In search of a national voice : some similarities between Scottish and Canadian poetry 1860-1930
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The work is a study of poetry in Scotland and Canada in the period 1860-1930, with a special emphasis on the influence of nationalism. A discussion of the problems of literary nationalism in both countries is followed by a survey of national verse anthologies which illustrates the extent to which editors allowed their critical judgment to be coloured by the popular image of the national character. The importance of the Scottish vernacular and the Canadian wilderness to the establishment of a sense of national identity are considered in relation to a general discussion of language and nationalism. Two important elements in this discussion are the role of the untutored poet as a natural spokesman for his country and the swing from conservative poetic diction to a freer use of colloquial language during this period, and this portion of the thesis contains a survey of representative Scottish and Canadian poets. There is also a comparison of the difficulty of establishing an appropriate mode of expression in a new country with the problems encountered by Scots whose traditional way of life was being disrupted by the industrialization and urbanization of their society. The study concludes with a comparison of the two poets, E.J. Pratt and Hugh MacDiarmid, whose work marks a transition from poetic conservatism to the experimentation characteristic of many twentieth century writers. Finally, it is argued that although poets and critics lamented the failures of publishers and readers to support national poetry, there was considerable enthusiasm for local poetry in Scotland and Canada. It is maintained, however, that there was too clear a popular image of the Canadian or Scottish character, and that this prevented many poets from rising above mediocrity.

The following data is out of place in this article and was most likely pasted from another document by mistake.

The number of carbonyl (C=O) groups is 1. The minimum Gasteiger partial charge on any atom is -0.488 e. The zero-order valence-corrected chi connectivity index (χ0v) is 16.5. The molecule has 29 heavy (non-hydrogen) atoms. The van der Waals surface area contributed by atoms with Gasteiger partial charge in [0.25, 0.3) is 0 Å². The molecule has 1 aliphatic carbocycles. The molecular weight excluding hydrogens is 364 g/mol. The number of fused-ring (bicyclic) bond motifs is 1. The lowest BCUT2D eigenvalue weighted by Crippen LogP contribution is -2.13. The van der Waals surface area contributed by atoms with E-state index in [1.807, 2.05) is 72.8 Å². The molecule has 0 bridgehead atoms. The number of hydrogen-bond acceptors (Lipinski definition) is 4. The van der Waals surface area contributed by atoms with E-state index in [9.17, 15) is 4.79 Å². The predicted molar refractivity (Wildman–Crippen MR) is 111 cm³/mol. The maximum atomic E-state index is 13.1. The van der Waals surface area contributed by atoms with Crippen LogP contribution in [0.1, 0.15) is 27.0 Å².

Thesis, PhD Doctor of Philosophy
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